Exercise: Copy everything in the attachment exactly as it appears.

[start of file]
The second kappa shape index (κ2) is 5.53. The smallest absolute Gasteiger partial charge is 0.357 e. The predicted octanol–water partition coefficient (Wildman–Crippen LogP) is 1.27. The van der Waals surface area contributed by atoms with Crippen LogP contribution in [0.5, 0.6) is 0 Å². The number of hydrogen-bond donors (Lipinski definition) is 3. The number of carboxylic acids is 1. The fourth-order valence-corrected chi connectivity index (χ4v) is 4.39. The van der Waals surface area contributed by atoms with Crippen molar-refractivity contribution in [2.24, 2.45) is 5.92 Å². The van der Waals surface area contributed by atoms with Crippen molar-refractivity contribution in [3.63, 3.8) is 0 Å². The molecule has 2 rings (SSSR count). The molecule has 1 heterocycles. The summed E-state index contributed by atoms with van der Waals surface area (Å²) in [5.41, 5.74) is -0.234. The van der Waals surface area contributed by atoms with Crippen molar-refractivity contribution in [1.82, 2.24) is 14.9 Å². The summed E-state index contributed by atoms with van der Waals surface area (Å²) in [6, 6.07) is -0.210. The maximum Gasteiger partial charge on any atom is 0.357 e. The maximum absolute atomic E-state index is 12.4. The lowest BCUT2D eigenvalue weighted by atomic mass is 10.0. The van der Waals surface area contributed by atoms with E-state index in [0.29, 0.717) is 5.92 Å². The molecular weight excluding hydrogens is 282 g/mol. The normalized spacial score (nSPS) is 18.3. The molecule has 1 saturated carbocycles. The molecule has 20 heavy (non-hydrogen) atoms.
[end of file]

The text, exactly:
The second kappa shape index (κ2) is 5.53. The smallest absolute Gasteiger partial charge is 0.357 e. The predicted octanol–water partition coefficient (Wildman–Crippen LogP) is 1.27. The van der Waals surface area contributed by atoms with Crippen LogP contribution in [0.5, 0.6) is 0 Å². The number of hydrogen-bond donors (Lipinski definition) is 3. The number of carboxylic acids is 1. The fourth-order valence-corrected chi connectivity index (χ4v) is 4.39. The van der Waals surface area contributed by atoms with Crippen molar-refractivity contribution in [2.24, 2.45) is 5.92 Å². The van der Waals surface area contributed by atoms with Crippen molar-refractivity contribution in [3.63, 3.8) is 0 Å². The molecule has 2 rings (SSSR count). The molecule has 1 heterocycles. The summed E-state index contributed by atoms with van der Waals surface area (Å²) in [5.41, 5.74) is -0.234. The van der Waals surface area contributed by atoms with Crippen molar-refractivity contribution in [1.82, 2.24) is 14.9 Å². The summed E-state index contributed by atoms with van der Waals surface area (Å²) in [6, 6.07) is -0.210. The maximum Gasteiger partial charge on any atom is 0.357 e. The maximum absolute atomic E-state index is 12.4. The lowest BCUT2D eigenvalue weighted by atomic mass is 10.0. The van der Waals surface area contributed by atoms with E-state index in [0.29, 0.717) is 5.92 Å². The molecular weight excluding hydrogens is 282 g/mol. The normalized spacial score (nSPS) is 18.3. The molecule has 1 saturated carbocycles. The molecule has 20 heavy (non-hydrogen) atoms.